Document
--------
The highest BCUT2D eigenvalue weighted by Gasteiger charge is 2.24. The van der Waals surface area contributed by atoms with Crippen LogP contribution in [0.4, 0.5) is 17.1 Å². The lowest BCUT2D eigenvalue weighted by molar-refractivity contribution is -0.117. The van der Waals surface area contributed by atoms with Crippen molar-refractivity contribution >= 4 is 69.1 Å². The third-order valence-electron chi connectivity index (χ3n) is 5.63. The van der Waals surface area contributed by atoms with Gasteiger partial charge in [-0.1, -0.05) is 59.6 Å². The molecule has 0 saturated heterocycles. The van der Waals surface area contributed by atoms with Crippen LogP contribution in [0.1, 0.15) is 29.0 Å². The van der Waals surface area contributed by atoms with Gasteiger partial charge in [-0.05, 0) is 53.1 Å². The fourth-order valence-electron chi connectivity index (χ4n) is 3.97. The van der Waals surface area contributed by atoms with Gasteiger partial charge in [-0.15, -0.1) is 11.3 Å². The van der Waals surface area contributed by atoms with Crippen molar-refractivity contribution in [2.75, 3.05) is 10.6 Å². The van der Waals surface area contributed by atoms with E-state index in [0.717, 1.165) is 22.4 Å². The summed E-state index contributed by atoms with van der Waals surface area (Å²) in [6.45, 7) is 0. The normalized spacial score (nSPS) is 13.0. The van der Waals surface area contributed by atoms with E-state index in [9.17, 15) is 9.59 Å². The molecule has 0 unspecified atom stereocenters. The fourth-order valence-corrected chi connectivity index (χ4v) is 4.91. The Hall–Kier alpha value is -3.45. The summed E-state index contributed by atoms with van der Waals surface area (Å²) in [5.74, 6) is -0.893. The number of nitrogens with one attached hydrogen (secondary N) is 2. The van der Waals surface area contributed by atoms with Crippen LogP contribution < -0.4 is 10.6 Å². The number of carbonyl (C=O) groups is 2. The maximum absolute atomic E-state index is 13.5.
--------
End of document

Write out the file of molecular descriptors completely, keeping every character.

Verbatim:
The highest BCUT2D eigenvalue weighted by Gasteiger charge is 2.24. The van der Waals surface area contributed by atoms with Crippen LogP contribution in [0.4, 0.5) is 17.1 Å². The lowest BCUT2D eigenvalue weighted by molar-refractivity contribution is -0.117. The van der Waals surface area contributed by atoms with Crippen molar-refractivity contribution >= 4 is 69.1 Å². The third-order valence-electron chi connectivity index (χ3n) is 5.63. The van der Waals surface area contributed by atoms with Gasteiger partial charge in [-0.1, -0.05) is 59.6 Å². The molecule has 0 saturated heterocycles. The van der Waals surface area contributed by atoms with Crippen LogP contribution in [0.1, 0.15) is 29.0 Å². The van der Waals surface area contributed by atoms with Gasteiger partial charge in [-0.05, 0) is 53.1 Å². The fourth-order valence-electron chi connectivity index (χ4n) is 3.97. The van der Waals surface area contributed by atoms with Gasteiger partial charge in [-0.15, -0.1) is 11.3 Å². The van der Waals surface area contributed by atoms with Crippen molar-refractivity contribution in [2.75, 3.05) is 10.6 Å². The van der Waals surface area contributed by atoms with E-state index in [0.717, 1.165) is 22.4 Å². The summed E-state index contributed by atoms with van der Waals surface area (Å²) in [6.45, 7) is 0. The normalized spacial score (nSPS) is 13.0. The van der Waals surface area contributed by atoms with E-state index in [9.17, 15) is 9.59 Å². The molecule has 0 unspecified atom stereocenters. The fourth-order valence-corrected chi connectivity index (χ4v) is 4.91. The Hall–Kier alpha value is -3.45. The summed E-state index contributed by atoms with van der Waals surface area (Å²) in [5.74, 6) is -0.893. The number of nitrogens with one attached hydrogen (secondary N) is 2. The van der Waals surface area contributed by atoms with Crippen LogP contribution < -0.4 is 10.6 Å². The number of carbonyl (C=O) groups is 2. The maximum absolute atomic E-state index is 13.5.